Friendship Blankets - Sánchez Elementary, 4th-Grade Students Exhibition 2017
April 1 - April 29, 2017
Monday, April 24th, 2017
4:00 P.M. – 6:00 P.M.
Join us for a musical performance featuring The Aztec Choir directed by Mr. Chris Diaz.
Exhibition Dates: April 1 - April 30, 2017
Friendship Blankets - Artwork created by Ms. Holland’s fourth-grade art students at Sánchez Elementary, inspired by textiles woven in Mexico and Native American blankets, will be on exhibit during the month of April.
Weaving by 4th-Grade Student-Artists
The textiles of Mexico have a long history. The making of fibers, cloth, and other textile goods has existed in the country since at least 1400 BC. Pueblo and Navajo tribes also have weaving traditions. Weaving began in the Southwest more than 1000 years ago; traditions have changed and grown as different people with different technology arrived in the region.
By the 1800s, Navajo tribes had adopted weaving techniques from the Pueblo tribes and were weaving with wool, introduced by the Spanish and English. Weavers had a limited number of colors to use. Tribes had natural dyes that could make a variety of shades of brown and black. A blue dye could be made from the indigo plant. Their red yarn might have come from unraveling red blankets and material from England; the famous cochineal, a red dye from Mexico, was popular and available, but expensive.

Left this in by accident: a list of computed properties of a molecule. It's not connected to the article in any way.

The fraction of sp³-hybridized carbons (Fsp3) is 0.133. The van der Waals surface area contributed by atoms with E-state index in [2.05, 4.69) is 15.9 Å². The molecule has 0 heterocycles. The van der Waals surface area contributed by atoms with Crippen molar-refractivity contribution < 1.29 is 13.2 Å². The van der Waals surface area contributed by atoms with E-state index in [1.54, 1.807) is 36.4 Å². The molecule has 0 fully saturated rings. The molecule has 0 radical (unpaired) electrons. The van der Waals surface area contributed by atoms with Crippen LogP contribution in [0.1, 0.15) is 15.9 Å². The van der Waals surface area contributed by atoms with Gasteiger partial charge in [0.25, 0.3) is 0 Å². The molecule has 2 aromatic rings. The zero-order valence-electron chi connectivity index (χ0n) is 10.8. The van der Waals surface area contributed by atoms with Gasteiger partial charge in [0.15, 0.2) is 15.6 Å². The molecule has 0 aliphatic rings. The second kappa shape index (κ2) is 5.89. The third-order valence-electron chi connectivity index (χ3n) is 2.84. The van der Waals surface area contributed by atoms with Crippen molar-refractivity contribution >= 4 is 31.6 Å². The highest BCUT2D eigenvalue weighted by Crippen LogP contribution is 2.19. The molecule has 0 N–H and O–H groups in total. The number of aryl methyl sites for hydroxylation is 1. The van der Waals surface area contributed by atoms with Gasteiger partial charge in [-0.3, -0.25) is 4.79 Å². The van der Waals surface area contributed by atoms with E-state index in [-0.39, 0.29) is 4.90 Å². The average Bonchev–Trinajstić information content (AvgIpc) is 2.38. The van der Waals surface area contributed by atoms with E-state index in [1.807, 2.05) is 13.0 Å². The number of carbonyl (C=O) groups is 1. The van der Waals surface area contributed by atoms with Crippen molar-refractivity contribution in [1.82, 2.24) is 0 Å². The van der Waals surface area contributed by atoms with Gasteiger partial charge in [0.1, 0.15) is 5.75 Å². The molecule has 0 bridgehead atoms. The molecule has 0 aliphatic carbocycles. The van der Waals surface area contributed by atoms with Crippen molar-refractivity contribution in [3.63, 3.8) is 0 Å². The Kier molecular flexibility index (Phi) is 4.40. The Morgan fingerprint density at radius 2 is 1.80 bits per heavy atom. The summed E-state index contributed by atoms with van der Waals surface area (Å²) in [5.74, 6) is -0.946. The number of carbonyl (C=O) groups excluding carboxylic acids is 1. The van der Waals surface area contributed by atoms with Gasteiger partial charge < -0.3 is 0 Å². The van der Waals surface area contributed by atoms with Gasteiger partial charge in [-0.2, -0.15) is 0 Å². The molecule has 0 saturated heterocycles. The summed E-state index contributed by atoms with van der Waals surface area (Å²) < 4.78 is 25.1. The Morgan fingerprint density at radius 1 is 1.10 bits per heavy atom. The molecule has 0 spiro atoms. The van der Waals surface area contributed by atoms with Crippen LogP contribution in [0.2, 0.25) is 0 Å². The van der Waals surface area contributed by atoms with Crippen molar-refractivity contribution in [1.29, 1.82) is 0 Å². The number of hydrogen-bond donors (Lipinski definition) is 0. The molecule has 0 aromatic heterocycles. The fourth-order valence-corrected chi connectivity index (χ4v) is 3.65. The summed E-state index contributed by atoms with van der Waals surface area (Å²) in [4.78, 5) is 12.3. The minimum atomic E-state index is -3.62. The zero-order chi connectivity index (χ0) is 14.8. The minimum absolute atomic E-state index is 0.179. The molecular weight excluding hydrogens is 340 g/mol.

Fourth-grade students designed weaving replica collages in limited color schemes based on their study of the color wheel. They cut and glued paper in a repeating pattern and tied on a fringe at the edges.
With Native American and Mexican blankets and rugs as an inspiration, students also used cardboard looms and created weavings. Once they learned the basic plain weaving style, students experimented with different styles. From a selection of nine different weaving styles found around the world, students were challenged to try at least three styles. Some used four or more styles, and some invented styles of their own.
We worked for several weeks, mastering the styles and the process of weaving. The students set individual goals for the number of styles and length of the weaving they hoped to achieve.
After they finished their individual work, students worked in teams to paint large artworks inspired by traditional weaving, but with their own styles. They added yarn tassels to the edges to complete these painted blanket replicas.
Weaving is an important lesson because it builds skills, allowing students to plan, problem-solve, achieve results through perseverance, and exercise craftsmanship. Collaborating on an artwork is an opportunity to unite SEL (social) skills with art skills.
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